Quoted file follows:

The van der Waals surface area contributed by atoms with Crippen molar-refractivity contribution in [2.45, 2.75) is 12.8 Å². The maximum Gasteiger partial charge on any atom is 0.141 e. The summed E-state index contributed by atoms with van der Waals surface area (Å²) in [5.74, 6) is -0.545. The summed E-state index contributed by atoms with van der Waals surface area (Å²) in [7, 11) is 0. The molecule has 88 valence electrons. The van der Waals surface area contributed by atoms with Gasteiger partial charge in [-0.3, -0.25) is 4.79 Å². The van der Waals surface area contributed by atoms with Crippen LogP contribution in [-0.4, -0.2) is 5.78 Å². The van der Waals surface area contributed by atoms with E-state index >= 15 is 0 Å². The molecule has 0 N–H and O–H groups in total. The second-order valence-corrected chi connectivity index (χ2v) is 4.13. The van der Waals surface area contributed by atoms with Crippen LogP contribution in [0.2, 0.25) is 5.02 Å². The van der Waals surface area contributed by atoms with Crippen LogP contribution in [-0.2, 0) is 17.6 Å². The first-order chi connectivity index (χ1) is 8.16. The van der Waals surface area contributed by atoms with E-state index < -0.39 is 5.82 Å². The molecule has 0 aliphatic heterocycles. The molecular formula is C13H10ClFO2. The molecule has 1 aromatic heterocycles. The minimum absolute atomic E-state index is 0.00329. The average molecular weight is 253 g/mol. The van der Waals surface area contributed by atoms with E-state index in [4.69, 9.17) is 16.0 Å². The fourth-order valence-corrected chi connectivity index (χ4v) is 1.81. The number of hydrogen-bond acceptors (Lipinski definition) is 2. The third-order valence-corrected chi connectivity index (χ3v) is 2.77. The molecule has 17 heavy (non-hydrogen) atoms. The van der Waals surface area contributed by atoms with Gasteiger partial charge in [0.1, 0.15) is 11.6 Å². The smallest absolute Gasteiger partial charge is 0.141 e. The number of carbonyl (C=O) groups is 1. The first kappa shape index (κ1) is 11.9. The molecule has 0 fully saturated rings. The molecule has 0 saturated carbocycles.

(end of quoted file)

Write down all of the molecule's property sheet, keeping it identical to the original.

The van der Waals surface area contributed by atoms with Crippen molar-refractivity contribution in [2.45, 2.75) is 12.8 Å². The maximum Gasteiger partial charge on any atom is 0.141 e. The summed E-state index contributed by atoms with van der Waals surface area (Å²) in [5.74, 6) is -0.545. The summed E-state index contributed by atoms with van der Waals surface area (Å²) in [7, 11) is 0. The molecule has 88 valence electrons. The van der Waals surface area contributed by atoms with Gasteiger partial charge in [-0.3, -0.25) is 4.79 Å². The van der Waals surface area contributed by atoms with Crippen LogP contribution in [-0.4, -0.2) is 5.78 Å². The van der Waals surface area contributed by atoms with E-state index >= 15 is 0 Å². The molecule has 0 N–H and O–H groups in total. The second-order valence-corrected chi connectivity index (χ2v) is 4.13. The van der Waals surface area contributed by atoms with Crippen LogP contribution in [0.2, 0.25) is 5.02 Å². The van der Waals surface area contributed by atoms with Crippen LogP contribution in [-0.2, 0) is 17.6 Å². The first-order chi connectivity index (χ1) is 8.16. The van der Waals surface area contributed by atoms with E-state index < -0.39 is 5.82 Å². The molecule has 0 aliphatic heterocycles. The molecular formula is C13H10ClFO2. The molecule has 1 aromatic heterocycles. The minimum absolute atomic E-state index is 0.00329. The average molecular weight is 253 g/mol. The van der Waals surface area contributed by atoms with E-state index in [4.69, 9.17) is 16.0 Å². The fourth-order valence-corrected chi connectivity index (χ4v) is 1.81. The number of hydrogen-bond acceptors (Lipinski definition) is 2. The third-order valence-corrected chi connectivity index (χ3v) is 2.77. The molecule has 17 heavy (non-hydrogen) atoms. The van der Waals surface area contributed by atoms with Gasteiger partial charge in [0.1, 0.15) is 11.6 Å². The smallest absolute Gasteiger partial charge is 0.141 e. The number of carbonyl (C=O) groups is 1. The first kappa shape index (κ1) is 11.9. The molecule has 0 fully saturated rings. The molecule has 0 saturated carbocycles.